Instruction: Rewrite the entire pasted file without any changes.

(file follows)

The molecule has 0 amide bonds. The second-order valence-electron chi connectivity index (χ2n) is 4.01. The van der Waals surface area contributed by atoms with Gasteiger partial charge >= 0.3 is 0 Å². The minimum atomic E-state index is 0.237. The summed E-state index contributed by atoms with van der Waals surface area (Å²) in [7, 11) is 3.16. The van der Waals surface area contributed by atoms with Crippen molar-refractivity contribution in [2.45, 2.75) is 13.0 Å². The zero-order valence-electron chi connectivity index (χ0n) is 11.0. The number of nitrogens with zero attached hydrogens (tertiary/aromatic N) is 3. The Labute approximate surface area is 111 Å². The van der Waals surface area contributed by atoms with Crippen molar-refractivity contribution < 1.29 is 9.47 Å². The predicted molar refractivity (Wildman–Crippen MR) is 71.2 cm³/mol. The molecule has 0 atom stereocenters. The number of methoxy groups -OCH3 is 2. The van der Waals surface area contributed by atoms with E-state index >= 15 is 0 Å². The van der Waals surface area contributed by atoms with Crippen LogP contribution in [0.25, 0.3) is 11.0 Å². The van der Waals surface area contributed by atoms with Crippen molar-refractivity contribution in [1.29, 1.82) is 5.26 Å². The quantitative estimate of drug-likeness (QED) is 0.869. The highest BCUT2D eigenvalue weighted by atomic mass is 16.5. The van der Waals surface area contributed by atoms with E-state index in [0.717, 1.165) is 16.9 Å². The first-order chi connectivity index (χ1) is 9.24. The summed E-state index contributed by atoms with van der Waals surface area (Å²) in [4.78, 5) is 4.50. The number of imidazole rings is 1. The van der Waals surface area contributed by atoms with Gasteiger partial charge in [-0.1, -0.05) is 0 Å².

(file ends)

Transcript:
The molecule has 0 amide bonds. The second-order valence-electron chi connectivity index (χ2n) is 4.01. The van der Waals surface area contributed by atoms with Gasteiger partial charge >= 0.3 is 0 Å². The minimum atomic E-state index is 0.237. The summed E-state index contributed by atoms with van der Waals surface area (Å²) in [7, 11) is 3.16. The van der Waals surface area contributed by atoms with Crippen molar-refractivity contribution in [2.45, 2.75) is 13.0 Å². The zero-order valence-electron chi connectivity index (χ0n) is 11.0. The number of nitrogens with zero attached hydrogens (tertiary/aromatic N) is 3. The Labute approximate surface area is 111 Å². The van der Waals surface area contributed by atoms with Crippen molar-refractivity contribution < 1.29 is 9.47 Å². The predicted molar refractivity (Wildman–Crippen MR) is 71.2 cm³/mol. The molecule has 0 atom stereocenters. The number of methoxy groups -OCH3 is 2. The van der Waals surface area contributed by atoms with E-state index >= 15 is 0 Å². The van der Waals surface area contributed by atoms with Crippen LogP contribution in [0.25, 0.3) is 11.0 Å². The van der Waals surface area contributed by atoms with Crippen molar-refractivity contribution in [1.29, 1.82) is 5.26 Å². The quantitative estimate of drug-likeness (QED) is 0.869. The highest BCUT2D eigenvalue weighted by atomic mass is 16.5. The van der Waals surface area contributed by atoms with E-state index in [0.717, 1.165) is 16.9 Å². The first-order chi connectivity index (χ1) is 9.24. The summed E-state index contributed by atoms with van der Waals surface area (Å²) in [4.78, 5) is 4.50. The number of imidazole rings is 1. The van der Waals surface area contributed by atoms with Gasteiger partial charge in [-0.1, -0.05) is 0 Å².